I greased the driveshaft with synthetic grease and it was a bit dry. After I greased it, I drove over bumps, went on a dirt road and made sharp turns in the Tundra to see if I could duplicate the clunk sound. I could not duplicate the clunk sound and so far my Tundra is clunk sound free. I guess that the driveshaft was the problem and greasing it solved the clunk problem.

    I had a 1993 Land Cruiser and it made the same clunk sound but after a good greasing the noise would disappear. The same clunk sound was heard on my father-in law's 4x4 Ford Bronco and when he had the driveshaft greased the noise disappeared too.

    It appears from my experience that 4x4 models tend have this problem more than 4x2 models.

  4. #3
    Assistant Administrator nhparrot's Avatar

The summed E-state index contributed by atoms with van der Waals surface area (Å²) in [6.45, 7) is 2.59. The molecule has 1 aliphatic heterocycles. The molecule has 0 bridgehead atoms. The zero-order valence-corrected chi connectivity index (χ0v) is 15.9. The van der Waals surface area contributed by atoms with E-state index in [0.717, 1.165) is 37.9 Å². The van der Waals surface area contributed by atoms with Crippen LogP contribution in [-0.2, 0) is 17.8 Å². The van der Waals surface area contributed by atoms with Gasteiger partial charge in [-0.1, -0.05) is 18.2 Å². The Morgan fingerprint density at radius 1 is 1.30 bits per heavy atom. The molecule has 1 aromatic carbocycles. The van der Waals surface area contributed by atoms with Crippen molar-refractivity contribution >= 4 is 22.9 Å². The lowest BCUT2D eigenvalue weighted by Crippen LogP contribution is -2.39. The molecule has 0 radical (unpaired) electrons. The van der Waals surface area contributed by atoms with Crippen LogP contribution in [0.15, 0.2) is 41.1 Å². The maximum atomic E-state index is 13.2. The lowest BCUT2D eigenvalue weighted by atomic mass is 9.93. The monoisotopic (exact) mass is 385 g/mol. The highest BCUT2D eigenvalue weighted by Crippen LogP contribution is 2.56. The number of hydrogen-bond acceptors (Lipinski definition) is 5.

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    No thumps/clunks at all - BUT, I do grease it every 5K miles.
    ~Glenn
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    "To err is human. To arrr is pirate."

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    had the driveline clunk problem with a 2002 tacoma prerunner. Dealer removed, inspected and lubed the drive shaft. Problem remained. Said it was the design of the vehicle due to the combination of driveline length, torque and suspension of the prerunner. They said it had to do with the spline when the driveline lengthens and contracts when coming to a stop. Also mentioned that happens to some 95 and up 4runners, TUNDRAS and tacomas with auto trans. The problem I had with the tacoma was on the extreme end. Clunk would be felt almost every time I came to a stop. First few times, had to check the rear view mirror to see if someone had rear ended the truck. Turned in the tacoma and got a tundra manual trans.